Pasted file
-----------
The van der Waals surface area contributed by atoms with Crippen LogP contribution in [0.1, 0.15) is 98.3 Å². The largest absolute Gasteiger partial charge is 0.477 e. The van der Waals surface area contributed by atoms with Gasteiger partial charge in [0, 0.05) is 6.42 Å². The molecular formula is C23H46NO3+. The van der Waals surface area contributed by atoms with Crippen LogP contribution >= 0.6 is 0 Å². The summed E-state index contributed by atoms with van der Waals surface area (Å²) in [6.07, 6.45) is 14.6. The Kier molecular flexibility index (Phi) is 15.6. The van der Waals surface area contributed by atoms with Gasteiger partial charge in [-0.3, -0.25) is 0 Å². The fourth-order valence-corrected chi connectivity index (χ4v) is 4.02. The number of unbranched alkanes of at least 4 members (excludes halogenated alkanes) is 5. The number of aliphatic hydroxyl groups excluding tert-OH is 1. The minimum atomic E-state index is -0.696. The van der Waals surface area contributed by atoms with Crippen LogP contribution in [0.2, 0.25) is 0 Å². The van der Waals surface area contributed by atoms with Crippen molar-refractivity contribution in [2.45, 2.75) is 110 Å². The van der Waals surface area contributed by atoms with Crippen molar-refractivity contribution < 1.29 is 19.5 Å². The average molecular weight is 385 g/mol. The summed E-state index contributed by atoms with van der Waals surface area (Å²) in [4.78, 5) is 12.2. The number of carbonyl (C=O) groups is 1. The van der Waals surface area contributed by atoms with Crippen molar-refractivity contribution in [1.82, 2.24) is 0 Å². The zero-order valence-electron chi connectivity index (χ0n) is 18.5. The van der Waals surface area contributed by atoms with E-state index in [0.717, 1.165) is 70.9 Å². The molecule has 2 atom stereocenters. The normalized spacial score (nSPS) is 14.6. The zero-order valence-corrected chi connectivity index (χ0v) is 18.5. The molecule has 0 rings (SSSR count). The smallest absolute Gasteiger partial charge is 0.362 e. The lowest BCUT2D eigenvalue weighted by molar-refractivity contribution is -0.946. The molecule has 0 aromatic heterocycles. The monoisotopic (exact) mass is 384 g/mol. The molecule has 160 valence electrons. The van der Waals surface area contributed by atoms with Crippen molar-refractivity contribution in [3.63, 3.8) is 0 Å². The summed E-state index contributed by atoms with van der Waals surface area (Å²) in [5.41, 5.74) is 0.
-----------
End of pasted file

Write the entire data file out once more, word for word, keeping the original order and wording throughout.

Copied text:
The van der Waals surface area contributed by atoms with Crippen LogP contribution in [0.1, 0.15) is 98.3 Å². The largest absolute Gasteiger partial charge is 0.477 e. The van der Waals surface area contributed by atoms with Gasteiger partial charge in [0, 0.05) is 6.42 Å². The molecular formula is C23H46NO3+. The van der Waals surface area contributed by atoms with Crippen LogP contribution >= 0.6 is 0 Å². The summed E-state index contributed by atoms with van der Waals surface area (Å²) in [6.07, 6.45) is 14.6. The Kier molecular flexibility index (Phi) is 15.6. The van der Waals surface area contributed by atoms with Gasteiger partial charge in [-0.3, -0.25) is 0 Å². The fourth-order valence-corrected chi connectivity index (χ4v) is 4.02. The number of unbranched alkanes of at least 4 members (excludes halogenated alkanes) is 5. The number of aliphatic hydroxyl groups excluding tert-OH is 1. The minimum atomic E-state index is -0.696. The van der Waals surface area contributed by atoms with Crippen LogP contribution in [0.2, 0.25) is 0 Å². The van der Waals surface area contributed by atoms with Crippen molar-refractivity contribution in [2.45, 2.75) is 110 Å². The van der Waals surface area contributed by atoms with Crippen molar-refractivity contribution < 1.29 is 19.5 Å². The average molecular weight is 385 g/mol. The summed E-state index contributed by atoms with van der Waals surface area (Å²) in [4.78, 5) is 12.2. The number of carbonyl (C=O) groups is 1. The van der Waals surface area contributed by atoms with Crippen molar-refractivity contribution in [1.82, 2.24) is 0 Å². The zero-order valence-electron chi connectivity index (χ0n) is 18.5. The van der Waals surface area contributed by atoms with E-state index in [0.717, 1.165) is 70.9 Å². The molecule has 2 atom stereocenters. The normalized spacial score (nSPS) is 14.6. The zero-order valence-corrected chi connectivity index (χ0v) is 18.5. The molecule has 0 rings (SSSR count). The smallest absolute Gasteiger partial charge is 0.362 e. The lowest BCUT2D eigenvalue weighted by molar-refractivity contribution is -0.946. The molecule has 0 aromatic heterocycles. The monoisotopic (exact) mass is 384 g/mol. The molecule has 160 valence electrons. The van der Waals surface area contributed by atoms with Crippen molar-refractivity contribution in [3.63, 3.8) is 0 Å². The summed E-state index contributed by atoms with van der Waals surface area (Å²) in [5.41, 5.74) is 0.